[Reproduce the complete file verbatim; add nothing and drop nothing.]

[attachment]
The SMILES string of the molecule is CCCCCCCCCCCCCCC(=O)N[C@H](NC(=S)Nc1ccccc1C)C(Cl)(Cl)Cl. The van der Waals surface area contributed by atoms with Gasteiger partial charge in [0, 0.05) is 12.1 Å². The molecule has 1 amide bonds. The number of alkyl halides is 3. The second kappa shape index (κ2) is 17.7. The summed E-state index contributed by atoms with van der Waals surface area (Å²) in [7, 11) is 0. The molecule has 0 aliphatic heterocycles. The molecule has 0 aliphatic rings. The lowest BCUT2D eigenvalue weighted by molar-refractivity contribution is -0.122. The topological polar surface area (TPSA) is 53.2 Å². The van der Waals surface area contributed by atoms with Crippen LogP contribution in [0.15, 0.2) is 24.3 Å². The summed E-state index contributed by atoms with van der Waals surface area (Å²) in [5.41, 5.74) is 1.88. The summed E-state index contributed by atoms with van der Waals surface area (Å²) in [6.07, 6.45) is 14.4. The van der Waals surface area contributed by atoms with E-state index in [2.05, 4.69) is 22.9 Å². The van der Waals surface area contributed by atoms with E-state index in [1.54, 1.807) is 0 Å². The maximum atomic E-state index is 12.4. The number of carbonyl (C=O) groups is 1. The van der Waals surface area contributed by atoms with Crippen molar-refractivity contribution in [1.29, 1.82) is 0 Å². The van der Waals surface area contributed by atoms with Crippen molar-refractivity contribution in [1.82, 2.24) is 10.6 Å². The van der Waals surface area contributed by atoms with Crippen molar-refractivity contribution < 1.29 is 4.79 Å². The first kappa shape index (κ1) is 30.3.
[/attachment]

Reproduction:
The SMILES string of the molecule is CCCCCCCCCCCCCCC(=O)N[C@H](NC(=S)Nc1ccccc1C)C(Cl)(Cl)Cl. The van der Waals surface area contributed by atoms with Gasteiger partial charge in [0, 0.05) is 12.1 Å². The molecule has 1 amide bonds. The number of alkyl halides is 3. The second kappa shape index (κ2) is 17.7. The summed E-state index contributed by atoms with van der Waals surface area (Å²) in [7, 11) is 0. The molecule has 0 aliphatic heterocycles. The molecule has 0 aliphatic rings. The lowest BCUT2D eigenvalue weighted by molar-refractivity contribution is -0.122. The topological polar surface area (TPSA) is 53.2 Å². The van der Waals surface area contributed by atoms with Crippen LogP contribution in [0.15, 0.2) is 24.3 Å². The summed E-state index contributed by atoms with van der Waals surface area (Å²) in [5.41, 5.74) is 1.88. The summed E-state index contributed by atoms with van der Waals surface area (Å²) in [6.07, 6.45) is 14.4. The van der Waals surface area contributed by atoms with E-state index in [2.05, 4.69) is 22.9 Å². The van der Waals surface area contributed by atoms with E-state index in [1.54, 1.807) is 0 Å². The maximum atomic E-state index is 12.4. The number of carbonyl (C=O) groups is 1. The van der Waals surface area contributed by atoms with Crippen molar-refractivity contribution in [1.29, 1.82) is 0 Å². The van der Waals surface area contributed by atoms with Crippen molar-refractivity contribution in [1.82, 2.24) is 10.6 Å². The van der Waals surface area contributed by atoms with Crippen molar-refractivity contribution < 1.29 is 4.79 Å². The first kappa shape index (κ1) is 30.3.